Some interactions were observed between traits. The most interesting associations occur between the non-age-specific reproductive life traits (Ro, T, l and r) and G. Even though there was a non-significant or positive association between the non-age-specific life tables and the maximum size attained, we found a negative significant correlation with G, the highest values being obtained for the group of exposed snails. It is obvious that the traits involved in this trade-off compete for the snail's energy and that in exposed snails this competition is much stronger than in the control group, the energy being directed in the former towards a fast increment in size.

When the age was taken into account to assess significant associations between life-tables, interesting trade-offs were obtained as well. Negative correlations were found mostly for younger snails (less than 10 weeks old), and these associations were also stronger in the group of exposed snails. The most significant interactions comprised those between the weekly increase in size and both the number of eggs per mass and the number of viable eggs per mass. The difference between control and exposed snails in the magnitude of these associations may be a result of the parasite competition with the host metabolic processes for the host's energy. There is also a trade-off between the number of eggs and H, which is also more intense in exposed snails, suggesting that as fewer eggs are laid, more energy be directed towards guaranteeing their viability. The younger group of control snails also manifested these interactions, although to a lesser extent. It seems that trade-offs are not important in older snails since the associations were either non-significant or positive in both the control and the exposed group.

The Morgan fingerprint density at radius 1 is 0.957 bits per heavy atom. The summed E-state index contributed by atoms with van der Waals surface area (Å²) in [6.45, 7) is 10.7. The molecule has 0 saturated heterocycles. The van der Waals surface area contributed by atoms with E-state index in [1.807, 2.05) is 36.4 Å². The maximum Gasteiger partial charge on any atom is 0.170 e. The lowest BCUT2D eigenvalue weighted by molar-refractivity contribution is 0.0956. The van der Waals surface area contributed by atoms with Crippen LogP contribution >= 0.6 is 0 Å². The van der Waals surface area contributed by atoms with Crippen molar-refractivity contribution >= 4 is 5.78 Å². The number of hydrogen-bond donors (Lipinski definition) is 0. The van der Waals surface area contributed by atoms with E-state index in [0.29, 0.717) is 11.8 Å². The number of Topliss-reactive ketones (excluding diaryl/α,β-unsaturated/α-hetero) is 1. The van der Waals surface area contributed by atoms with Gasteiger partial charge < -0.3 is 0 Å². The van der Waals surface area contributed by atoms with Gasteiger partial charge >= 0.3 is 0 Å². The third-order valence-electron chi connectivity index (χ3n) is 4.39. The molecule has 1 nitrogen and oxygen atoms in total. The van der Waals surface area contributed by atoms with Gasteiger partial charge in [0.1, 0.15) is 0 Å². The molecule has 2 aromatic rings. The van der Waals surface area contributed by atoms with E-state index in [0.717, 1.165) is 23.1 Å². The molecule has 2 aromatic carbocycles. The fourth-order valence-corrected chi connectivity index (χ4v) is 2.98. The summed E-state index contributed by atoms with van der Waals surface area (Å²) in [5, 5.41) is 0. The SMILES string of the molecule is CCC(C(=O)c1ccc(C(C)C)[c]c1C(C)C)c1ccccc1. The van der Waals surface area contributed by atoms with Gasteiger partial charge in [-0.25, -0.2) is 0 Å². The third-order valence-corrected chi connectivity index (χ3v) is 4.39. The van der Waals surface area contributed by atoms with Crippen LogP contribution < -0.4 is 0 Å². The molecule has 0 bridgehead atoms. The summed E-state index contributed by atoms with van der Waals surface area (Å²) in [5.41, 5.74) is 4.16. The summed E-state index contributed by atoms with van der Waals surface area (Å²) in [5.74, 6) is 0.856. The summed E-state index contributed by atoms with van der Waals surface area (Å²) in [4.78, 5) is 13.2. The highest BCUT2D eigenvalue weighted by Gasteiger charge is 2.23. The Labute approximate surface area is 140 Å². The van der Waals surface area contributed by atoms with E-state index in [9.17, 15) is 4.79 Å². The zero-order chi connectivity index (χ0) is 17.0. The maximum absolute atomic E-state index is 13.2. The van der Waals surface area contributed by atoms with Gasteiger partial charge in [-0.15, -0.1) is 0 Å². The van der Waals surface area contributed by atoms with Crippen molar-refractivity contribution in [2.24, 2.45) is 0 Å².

To Dr Andre Thèron (Centre de Biologie et d'Ecologie Tropicale et Mèditerranèenne, Perpignan France) for critical reading of the manuscript.